Meditation & Mindfulness Practice: Cracking the Code

Ever heard of the phrase "Keep it Stupid Simple"?

"The KISS principle states that most systems work best if they are kept simple rather than made complicated; therefore simplicity should be a key goal in design, and that unnecessary complexity should be avoided."

Let's just start by saying that the Art of Meditation and ultimately Mindfulness is WAY Easier than it may appear at first... once you figure out what the heck you are doing, of course.

Up until fairly recently the practice of regular Meditation has been an elusive unicorn in my life. I will admit it has taken me a long while to really get a grasp around it but once I started, WOW.

Let's rewind for a quick moment. Once upon a time, wayyyy back in '88, the CUTEST little munchkin with white blonde hair and big blue eyes (Me) was born to two wonderful, amazing, and fairly open-minded humans, in Lethbridge AB, Canada. My parents parted ways when I was very young and shortly after that my dad moved to B.C. My first few years saw me going back and forth between provinces and living for many months at a time with either parent. This rotation continued up until starting pre-school, at which point they decided it was best for me to settle down and attend school in B.C. my Dad.

Fast forward to at me 14 years old, camping in a field (a field with literally ALL of the slugs slugging about) up some forest service road near Pemberton, B.C., with my Dad and 250 other folks ages 14 to 90. My pops enrolled us both in all sorts of these "interesting evolutionary experiences".... lol. People seeking growth, enlightenment, success & guidance came from all over the world to participate in an event called the Enlightened Warrior Training Camp, a Peak Potentials Training course by T. Harv Eker. This was the first of many of these kinds of adventures with my Dad; Week long personal growth camps, Millionaire Mind School courses, meditation retreats (fake it till you make it right?!) and a month long Excursion through Egypt, Kenya & Tanzania shortly after my 19th birthday to name a few.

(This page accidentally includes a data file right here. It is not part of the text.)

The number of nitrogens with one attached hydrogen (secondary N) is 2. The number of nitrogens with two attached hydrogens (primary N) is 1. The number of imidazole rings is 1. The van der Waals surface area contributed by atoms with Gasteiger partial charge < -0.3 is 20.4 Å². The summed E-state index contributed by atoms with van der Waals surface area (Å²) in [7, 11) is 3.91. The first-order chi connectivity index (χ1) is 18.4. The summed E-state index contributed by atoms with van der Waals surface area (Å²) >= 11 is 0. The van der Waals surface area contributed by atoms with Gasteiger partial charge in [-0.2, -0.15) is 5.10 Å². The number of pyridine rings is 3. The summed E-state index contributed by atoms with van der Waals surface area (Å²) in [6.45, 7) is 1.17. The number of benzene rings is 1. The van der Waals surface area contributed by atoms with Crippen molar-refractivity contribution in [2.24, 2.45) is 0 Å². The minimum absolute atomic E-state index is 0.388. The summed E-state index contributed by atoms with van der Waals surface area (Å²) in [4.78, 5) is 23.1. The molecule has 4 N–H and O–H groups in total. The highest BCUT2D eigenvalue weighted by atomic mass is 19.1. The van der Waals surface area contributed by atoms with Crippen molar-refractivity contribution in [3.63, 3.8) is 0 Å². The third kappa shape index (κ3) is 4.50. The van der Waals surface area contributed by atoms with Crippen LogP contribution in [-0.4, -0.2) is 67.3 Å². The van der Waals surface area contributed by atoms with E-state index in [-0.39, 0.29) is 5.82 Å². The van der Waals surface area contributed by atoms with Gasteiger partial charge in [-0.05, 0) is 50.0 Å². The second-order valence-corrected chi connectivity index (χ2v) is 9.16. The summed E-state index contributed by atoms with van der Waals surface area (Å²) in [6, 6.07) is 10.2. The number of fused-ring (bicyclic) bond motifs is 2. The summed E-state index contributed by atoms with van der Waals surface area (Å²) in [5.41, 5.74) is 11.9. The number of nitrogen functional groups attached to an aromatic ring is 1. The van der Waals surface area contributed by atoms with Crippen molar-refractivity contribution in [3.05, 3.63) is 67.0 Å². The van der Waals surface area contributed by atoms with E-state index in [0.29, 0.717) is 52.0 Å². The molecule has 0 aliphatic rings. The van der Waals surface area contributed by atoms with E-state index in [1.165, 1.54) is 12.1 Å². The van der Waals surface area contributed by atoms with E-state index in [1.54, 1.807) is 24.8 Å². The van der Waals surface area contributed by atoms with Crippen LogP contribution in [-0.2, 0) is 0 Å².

("Interesting Evolutionary Experience" also happens to be a GREAT phrase I picked up from a teacher by the name of Satyen Raja of Warrior Sage, used for describing/labelling/talking about Anything life may be presenting you with, without labelling it as a positive or negative, aka without Judgement.)

I remember attending one 10 Day Meditation retreat back in 2005 that was in Complete Silence at ALL Times outside of the daily (and intense) meditation schedule. I participated in all 10 days of the Sri Ramana Maharshi's styled "Who Am I" dyads, but I never felt like I was really connecting or getting what I was supposed to get out of it. One would THINK that things might start to click just a wee bit for me in that lengthy amount of practice time but Nope, they did not.